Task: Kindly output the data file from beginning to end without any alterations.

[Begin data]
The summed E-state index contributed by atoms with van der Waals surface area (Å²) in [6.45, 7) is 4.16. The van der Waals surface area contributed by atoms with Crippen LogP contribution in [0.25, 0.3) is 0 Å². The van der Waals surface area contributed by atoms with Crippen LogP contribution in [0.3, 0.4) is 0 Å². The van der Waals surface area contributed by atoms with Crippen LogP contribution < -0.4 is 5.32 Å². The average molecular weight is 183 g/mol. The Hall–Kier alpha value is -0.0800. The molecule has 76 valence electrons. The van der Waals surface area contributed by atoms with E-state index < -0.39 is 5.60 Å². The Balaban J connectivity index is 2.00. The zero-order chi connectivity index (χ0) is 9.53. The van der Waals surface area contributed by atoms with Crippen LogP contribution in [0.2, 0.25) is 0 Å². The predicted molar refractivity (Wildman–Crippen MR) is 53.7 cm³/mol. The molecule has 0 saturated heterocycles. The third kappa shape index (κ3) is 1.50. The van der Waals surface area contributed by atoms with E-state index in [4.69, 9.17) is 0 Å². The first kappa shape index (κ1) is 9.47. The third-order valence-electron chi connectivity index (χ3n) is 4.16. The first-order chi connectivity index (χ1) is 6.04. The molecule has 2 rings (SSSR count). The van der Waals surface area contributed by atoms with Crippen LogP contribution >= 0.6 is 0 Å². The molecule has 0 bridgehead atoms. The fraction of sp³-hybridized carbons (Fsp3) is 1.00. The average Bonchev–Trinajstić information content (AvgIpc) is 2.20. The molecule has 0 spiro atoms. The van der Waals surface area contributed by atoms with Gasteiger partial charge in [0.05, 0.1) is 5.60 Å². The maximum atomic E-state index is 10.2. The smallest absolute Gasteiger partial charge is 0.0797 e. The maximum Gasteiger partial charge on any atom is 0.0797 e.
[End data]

The summed E-state index contributed by atoms with van der Waals surface area (Å²) in [6.45, 7) is 4.16. The van der Waals surface area contributed by atoms with Crippen LogP contribution in [0.25, 0.3) is 0 Å². The van der Waals surface area contributed by atoms with Crippen LogP contribution in [0.3, 0.4) is 0 Å². The van der Waals surface area contributed by atoms with Crippen LogP contribution < -0.4 is 5.32 Å². The average molecular weight is 183 g/mol. The Hall–Kier alpha value is -0.0800. The molecule has 76 valence electrons. The van der Waals surface area contributed by atoms with E-state index < -0.39 is 5.60 Å². The Balaban J connectivity index is 2.00. The zero-order chi connectivity index (χ0) is 9.53. The van der Waals surface area contributed by atoms with Crippen LogP contribution in [0.2, 0.25) is 0 Å². The predicted molar refractivity (Wildman–Crippen MR) is 53.7 cm³/mol. The molecule has 0 saturated heterocycles. The third kappa shape index (κ3) is 1.50. The van der Waals surface area contributed by atoms with E-state index in [4.69, 9.17) is 0 Å². The first kappa shape index (κ1) is 9.47. The third-order valence-electron chi connectivity index (χ3n) is 4.16. The first-order chi connectivity index (χ1) is 6.04. The molecule has 2 rings (SSSR count). The van der Waals surface area contributed by atoms with Crippen LogP contribution >= 0.6 is 0 Å². The molecule has 0 bridgehead atoms. The fraction of sp³-hybridized carbons (Fsp3) is 1.00. The average Bonchev–Trinajstić information content (AvgIpc) is 2.20. The molecule has 0 spiro atoms. The van der Waals surface area contributed by atoms with Gasteiger partial charge in [0.05, 0.1) is 5.60 Å². The maximum atomic E-state index is 10.2. The smallest absolute Gasteiger partial charge is 0.0797 e. The maximum Gasteiger partial charge on any atom is 0.0797 e.